It's not earth-shattering news. It's more like research supporting what you already know: "Student debt chips away at the ability to be a risk-taking entrepreneur," notes a recent report by Mike Konczal in The New Republic.
The report cites evidence from numerous studies showing that debt decreases the risk-taking of recent graduates. That much, you could've guessed. But a measurable decrease in entrepreneurship is a significant twist on the familiar risk-aversion theme. Konczal writes:
A recent study by Brent W. Ambrose of Pennsylvania State University, and Larry Cordell and Shuwei Ma of the Federal Reserve Bank of Philadelphia, found "a significant and economically meaningful negative correlation between changes in student loan debt and net business formation for the smallest group of small businesses." This makes sense. You can keep your high student loan burdens low if you stay with an established employer. But if you strike out on your own, you'll have less and more volatile income when you start.
Konczal's report adds yet more fuel to the fire that aspiring entrepreneurs shouldn't pursue pricey MBAs.
But there's another angle here, useful to entrepreneurs who've already started their companies, and who are interested in recruiting and retaining young educated talent.
You might gain an advantage in the talent wars, if you can figure out how to reduce the talent's debt-ridden anxieties. Two quick examples:
1. Starbucks' degree program with Arizona State University. In case you missed it, Starbucks announced it was launching a program allowing workers to earn an online degree at ASU at a reduced price--roughly $6,500 over two years, as opposed to $20,000.
Though you can find critics of Starbucks' plan, and of the coffee chain's actual contract with ASU, here's the bottom line: Starbucks is addressing a pain point in its talent base. It gets to brand itself as a benefits leader, since programs like this remain rare in corporate America. If you're a small retailer competing with Starbucks for young in-store talent, you might have had a stronger chance previously, based on your indie street cred. Now? Starbucks has another tool in its recruiting arsenal.
Here's the larger point: If you're a small business, you can bolster recruiting by addressing the pain point of student debt. You don't have to break the bank. Remember, it's not as if Starbucks is splurging for four years of on-campus private school tuition. Starbucks simply negotiated a discount with an online degree program.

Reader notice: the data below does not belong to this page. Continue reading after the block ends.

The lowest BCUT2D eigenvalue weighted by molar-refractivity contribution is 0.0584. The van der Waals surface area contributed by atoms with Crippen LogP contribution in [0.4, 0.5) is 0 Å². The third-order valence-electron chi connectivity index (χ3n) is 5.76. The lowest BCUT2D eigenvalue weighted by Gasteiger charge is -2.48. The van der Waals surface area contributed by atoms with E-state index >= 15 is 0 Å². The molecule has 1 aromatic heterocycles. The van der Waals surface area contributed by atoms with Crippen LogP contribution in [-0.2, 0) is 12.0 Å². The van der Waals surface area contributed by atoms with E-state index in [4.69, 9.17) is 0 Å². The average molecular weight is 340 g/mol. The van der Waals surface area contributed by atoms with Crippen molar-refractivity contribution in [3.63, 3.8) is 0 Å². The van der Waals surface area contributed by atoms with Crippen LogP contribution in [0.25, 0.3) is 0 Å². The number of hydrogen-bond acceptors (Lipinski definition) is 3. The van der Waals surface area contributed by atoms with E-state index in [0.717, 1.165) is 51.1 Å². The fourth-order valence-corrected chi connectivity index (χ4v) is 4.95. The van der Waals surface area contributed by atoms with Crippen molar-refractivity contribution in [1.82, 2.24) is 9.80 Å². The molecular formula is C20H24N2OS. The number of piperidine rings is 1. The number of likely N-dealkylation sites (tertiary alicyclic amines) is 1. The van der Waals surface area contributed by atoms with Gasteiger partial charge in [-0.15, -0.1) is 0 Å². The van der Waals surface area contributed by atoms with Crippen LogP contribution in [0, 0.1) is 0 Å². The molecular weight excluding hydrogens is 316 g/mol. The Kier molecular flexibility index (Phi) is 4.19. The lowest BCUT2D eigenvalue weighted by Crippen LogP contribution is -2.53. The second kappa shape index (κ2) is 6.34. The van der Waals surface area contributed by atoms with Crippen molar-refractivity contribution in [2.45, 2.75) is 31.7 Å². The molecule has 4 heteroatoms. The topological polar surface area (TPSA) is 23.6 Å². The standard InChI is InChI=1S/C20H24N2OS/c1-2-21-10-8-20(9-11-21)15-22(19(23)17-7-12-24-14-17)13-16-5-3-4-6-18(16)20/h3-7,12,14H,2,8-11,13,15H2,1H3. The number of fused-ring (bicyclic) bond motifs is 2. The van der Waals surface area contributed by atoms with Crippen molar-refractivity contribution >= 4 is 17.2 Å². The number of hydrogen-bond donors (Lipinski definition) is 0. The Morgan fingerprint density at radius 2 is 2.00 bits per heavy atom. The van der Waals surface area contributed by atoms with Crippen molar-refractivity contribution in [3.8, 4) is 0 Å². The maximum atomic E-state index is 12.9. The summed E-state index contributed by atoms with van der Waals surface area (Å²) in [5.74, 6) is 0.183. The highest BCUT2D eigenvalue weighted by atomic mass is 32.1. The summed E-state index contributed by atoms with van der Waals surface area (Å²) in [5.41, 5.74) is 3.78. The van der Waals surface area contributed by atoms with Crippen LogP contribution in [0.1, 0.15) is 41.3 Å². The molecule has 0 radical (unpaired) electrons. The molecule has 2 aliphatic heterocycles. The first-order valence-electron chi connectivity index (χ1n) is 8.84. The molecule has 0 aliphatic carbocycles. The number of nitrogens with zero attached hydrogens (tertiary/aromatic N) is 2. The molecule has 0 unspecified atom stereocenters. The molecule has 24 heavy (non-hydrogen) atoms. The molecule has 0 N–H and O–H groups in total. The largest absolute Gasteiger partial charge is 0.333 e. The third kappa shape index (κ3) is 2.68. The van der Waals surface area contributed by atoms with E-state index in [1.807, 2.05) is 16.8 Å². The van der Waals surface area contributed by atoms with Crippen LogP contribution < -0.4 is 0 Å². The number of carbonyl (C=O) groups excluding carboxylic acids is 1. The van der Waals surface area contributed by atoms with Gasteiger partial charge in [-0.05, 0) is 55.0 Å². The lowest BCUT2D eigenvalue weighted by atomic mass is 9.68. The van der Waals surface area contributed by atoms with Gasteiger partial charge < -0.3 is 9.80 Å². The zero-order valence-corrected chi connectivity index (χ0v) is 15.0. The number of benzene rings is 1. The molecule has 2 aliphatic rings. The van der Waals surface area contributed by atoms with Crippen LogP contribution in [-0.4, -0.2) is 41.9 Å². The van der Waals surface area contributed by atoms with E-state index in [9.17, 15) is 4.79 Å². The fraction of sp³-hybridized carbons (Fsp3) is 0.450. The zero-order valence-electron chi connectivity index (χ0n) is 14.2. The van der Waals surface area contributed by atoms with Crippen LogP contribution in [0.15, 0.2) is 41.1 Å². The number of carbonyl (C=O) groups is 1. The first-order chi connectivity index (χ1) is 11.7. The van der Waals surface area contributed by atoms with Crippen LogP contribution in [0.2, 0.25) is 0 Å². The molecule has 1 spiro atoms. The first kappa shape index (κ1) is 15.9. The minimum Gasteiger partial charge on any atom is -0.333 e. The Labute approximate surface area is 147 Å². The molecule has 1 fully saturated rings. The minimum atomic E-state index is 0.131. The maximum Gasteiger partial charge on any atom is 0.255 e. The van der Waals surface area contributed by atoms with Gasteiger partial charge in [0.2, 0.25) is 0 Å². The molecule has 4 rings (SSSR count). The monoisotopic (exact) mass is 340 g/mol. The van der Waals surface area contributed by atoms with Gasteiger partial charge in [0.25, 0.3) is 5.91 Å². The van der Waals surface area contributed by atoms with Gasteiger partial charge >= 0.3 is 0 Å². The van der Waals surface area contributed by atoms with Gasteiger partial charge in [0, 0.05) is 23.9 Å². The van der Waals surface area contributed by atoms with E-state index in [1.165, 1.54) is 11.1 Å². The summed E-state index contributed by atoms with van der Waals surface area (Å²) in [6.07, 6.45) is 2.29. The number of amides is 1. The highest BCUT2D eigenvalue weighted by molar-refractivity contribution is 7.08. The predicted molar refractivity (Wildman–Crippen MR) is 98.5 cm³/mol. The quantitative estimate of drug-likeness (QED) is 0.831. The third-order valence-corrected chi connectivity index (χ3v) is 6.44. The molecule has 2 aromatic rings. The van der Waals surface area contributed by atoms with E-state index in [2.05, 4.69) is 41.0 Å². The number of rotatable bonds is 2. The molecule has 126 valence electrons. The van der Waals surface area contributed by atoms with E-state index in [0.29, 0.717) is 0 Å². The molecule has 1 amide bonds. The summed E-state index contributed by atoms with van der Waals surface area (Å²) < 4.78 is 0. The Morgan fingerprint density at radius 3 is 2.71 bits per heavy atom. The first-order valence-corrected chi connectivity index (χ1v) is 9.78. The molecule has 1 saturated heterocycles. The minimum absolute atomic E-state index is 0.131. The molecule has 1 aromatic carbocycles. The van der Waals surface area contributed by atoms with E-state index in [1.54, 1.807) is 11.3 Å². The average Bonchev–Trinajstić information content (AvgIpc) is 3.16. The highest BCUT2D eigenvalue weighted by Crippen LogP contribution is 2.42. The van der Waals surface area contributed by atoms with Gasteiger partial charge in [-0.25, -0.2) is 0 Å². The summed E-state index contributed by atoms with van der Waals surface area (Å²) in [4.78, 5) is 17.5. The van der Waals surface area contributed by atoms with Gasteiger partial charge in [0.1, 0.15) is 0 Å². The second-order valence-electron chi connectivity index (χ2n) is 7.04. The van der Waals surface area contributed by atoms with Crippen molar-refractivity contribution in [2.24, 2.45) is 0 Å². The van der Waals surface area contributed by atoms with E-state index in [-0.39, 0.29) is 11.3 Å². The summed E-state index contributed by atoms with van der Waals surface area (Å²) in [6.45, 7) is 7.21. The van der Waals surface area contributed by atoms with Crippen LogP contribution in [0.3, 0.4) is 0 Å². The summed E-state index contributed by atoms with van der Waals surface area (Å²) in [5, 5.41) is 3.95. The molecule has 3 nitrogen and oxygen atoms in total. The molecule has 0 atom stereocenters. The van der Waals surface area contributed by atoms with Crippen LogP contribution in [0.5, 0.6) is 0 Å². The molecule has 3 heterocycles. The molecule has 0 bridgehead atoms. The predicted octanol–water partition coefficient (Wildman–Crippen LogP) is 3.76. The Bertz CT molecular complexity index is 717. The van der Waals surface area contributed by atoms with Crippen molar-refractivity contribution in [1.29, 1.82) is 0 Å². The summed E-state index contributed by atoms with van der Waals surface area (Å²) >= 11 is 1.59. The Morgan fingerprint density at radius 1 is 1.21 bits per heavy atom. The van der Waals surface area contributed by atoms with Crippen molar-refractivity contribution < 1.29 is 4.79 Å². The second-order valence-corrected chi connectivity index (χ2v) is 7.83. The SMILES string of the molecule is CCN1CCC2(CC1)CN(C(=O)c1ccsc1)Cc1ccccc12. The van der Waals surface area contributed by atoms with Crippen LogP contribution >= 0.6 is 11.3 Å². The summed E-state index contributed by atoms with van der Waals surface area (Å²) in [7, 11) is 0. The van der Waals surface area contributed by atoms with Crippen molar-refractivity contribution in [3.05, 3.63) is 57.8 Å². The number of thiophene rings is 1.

2. Projectline Services' allowance for professional development. You might be thinking: "Great, but I'm not Starbucks. I'm a small business. I lack the leverage to negotiate an education discount with anyone, let alone a major university's online program."
True. But when it comes to your employees' educations, sometimes a little money goes a long way. After all, students are used to getting no financial help outside of loans and grants. So they will appreciate any education-based resources that you, as an employer, can provide.
One small business who's learned this firsthand is Projectline Services, a $27-million marketing consultancy which, like Starbucks, happens to be based in Seattle. Each full-time employee (there are currently 175) gets a $1,500 annual allowance to spend on professional development.
Employees can spend the money on classes, degrees, or certifications. "The intent is that people will use this to develop or strengthen skills needed for their current role, or it can be used to prepare them for their next role based on personal or professional goals," says CEO and cofounder Mike Kichline.
Here's how it works: Employees meets regularly with their managers to discuss professional development, including education. After the discussion, employees can submit a formal request for the funds through a basic HR form. If the request is approved--and it almost always is--the money gets released.
An added win for Projectline is what sometimes happens after employees use the allowance: Employees share what they've learned with the rest of the company through brown-bag lunches--or newfound job duties. For example, one employee took a filmmaking class. Film had little to do with his current role, but he demonstrated that it was "something he could apply to many areas within the company," recalls Kichline. Since taking the class, the employee has made several useful videos for Projectline.
Granted: $1,500 per employee isn't cheap. But the goal here isn't to spend lavishly on benefits. It's to let your talent know that you care about the exorbitant cost of education. Even a $100-per-employee allowance would be $100 more than your employees are likely to get from another employer. You'll gain their appreciation, and--as Projectline has demonstrated--your company will benefit from what they've learned.